The next day was probably the heaviest day we had on our vacation, but totally necessary in understanding the history and culture of Cambodia. We left bright and early from our hostel to go to the Killing Fields - a fielded area in Phnom Penh that was used to kill innocent people during the genocide between 1975 and 1979. The country was under the rule of the Khmer Rouge and Pol Pot. Pol Pot called for the execution of innocent people who posed a threat to the ideology and his rule. Some people were killed solely because they were wearing glasses, had a university degree, or because they were a woman. It was devastating and heart wrenching to hear stories of survivors of the genocide and their experiences with the killings of their families and loved ones, people who were directly affected by the murderous ways of the Khmer Rouge. However, seeing the fields for myself and knowing that I was standing on grounds where people were ripped of their freedoms and lives, who were lost and alone in the last moments of their lives brought feelings I can't explain to the forefront. After the Killing Fields, we went to the S21 Museum back in the city to further our understanding of the genocide. I don't have many pictures from the Killing Fields, but I'll only post these two out of respect. I would be happy to share my experiences with those of you interested when I come back to Canada this summer, but it was definitely hard to see and hard to hear about it, but I'm so glad that I took the time to do so while in Phnom Penh.  

Shallow graves at the Killing Fields in Phnom Penh, Cambodia. 
A Spirit House at the Killing Fields where people left bracelets and other tokens 
in memory of the people who lost their lives during the genocide.

Traveling from Phnom Penh to Siem Reap by bus proved to be an interesting, frustrating, and tiring experience. We left Phnom Penh at 1pm and after an hour of driving, we had made it maybe 5-10km. The traffic was like nothing I've seen before. At a complete stand still. And as is always driving in Asia, people tried to cut around other cars by driving on the side of the road, along the grass, and scooters and motorbikes tried to squeeze between cars and trucks. It was awful, and to make matters worse, out of no where the "air conditioning" (I use that term lightly because it was a fan blowing warm air from outside into the inside the bus) broke. So, our bus pulled over and there we sat in the heat and dust for about 2 hours while we waited for our bus to get fixed. It was comical, and yes life could be much worse, but it had it's frustrating moments too. In the end, it took us 12 hours to get to Siem Reap when it should have taken 6. And I have never been so glad to get to a bed, any bed!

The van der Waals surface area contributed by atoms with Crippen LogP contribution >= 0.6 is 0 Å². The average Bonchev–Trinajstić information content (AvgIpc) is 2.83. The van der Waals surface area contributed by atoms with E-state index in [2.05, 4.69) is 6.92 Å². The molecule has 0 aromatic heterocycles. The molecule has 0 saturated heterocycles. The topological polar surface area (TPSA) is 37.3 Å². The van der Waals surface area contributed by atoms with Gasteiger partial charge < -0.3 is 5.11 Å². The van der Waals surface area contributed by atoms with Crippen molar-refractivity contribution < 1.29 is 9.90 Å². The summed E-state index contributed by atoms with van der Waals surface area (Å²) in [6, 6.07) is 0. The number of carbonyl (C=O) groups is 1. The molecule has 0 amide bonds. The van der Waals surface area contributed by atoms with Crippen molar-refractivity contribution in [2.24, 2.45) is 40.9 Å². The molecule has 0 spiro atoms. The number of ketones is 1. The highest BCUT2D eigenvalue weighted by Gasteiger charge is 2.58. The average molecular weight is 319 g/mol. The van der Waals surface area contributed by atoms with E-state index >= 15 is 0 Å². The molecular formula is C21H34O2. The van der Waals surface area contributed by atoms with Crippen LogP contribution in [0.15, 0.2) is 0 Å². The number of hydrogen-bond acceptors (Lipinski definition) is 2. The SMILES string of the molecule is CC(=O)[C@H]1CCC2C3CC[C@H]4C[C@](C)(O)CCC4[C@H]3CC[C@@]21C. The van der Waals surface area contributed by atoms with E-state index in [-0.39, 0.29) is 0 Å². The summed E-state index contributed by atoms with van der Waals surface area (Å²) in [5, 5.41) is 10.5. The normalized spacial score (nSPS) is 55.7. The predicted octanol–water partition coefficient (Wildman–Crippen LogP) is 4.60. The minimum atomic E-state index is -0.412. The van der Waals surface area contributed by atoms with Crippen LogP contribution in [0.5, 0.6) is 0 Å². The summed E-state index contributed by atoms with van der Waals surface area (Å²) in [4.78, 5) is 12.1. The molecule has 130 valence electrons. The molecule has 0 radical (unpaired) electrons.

Siem Reap was a lot more touristy than Phnom Penh. It had a great night life scene, and there was a lot more to see and do. I think my most favourite thing that we did - and one of the most memorable things I've ever seen - was when we took the day to tour around Angkor Wat. It is a Hindu and Buddhusit temple city of sorts in Cambodia that hosts some of the largest and oldest temples in the world. It was absolutely breathtaking and like nothing I've seen before. We got up before the sun (literally) to be at Angkor Wat to see the sunrise over Angkor Wat temple. Those of you who know me well know I AM NOT a morning person. At all. I don't rise before the sun. It's not something I do. But this was well worth the tiredness. I can't put in to words what I saw, but I can show you the pictures. I don't think they will do it justice, but at least you'll get a taste. We had an amazing tour guide for the day. His english name was Sam. He knew his stuff! And he fed us a lot of information, some of which I can't remember. But it was great to have him for the day jetting us around on his tuk tuk and making sure we saw the important things. I doubt he'll ever read this, but thanks Sam!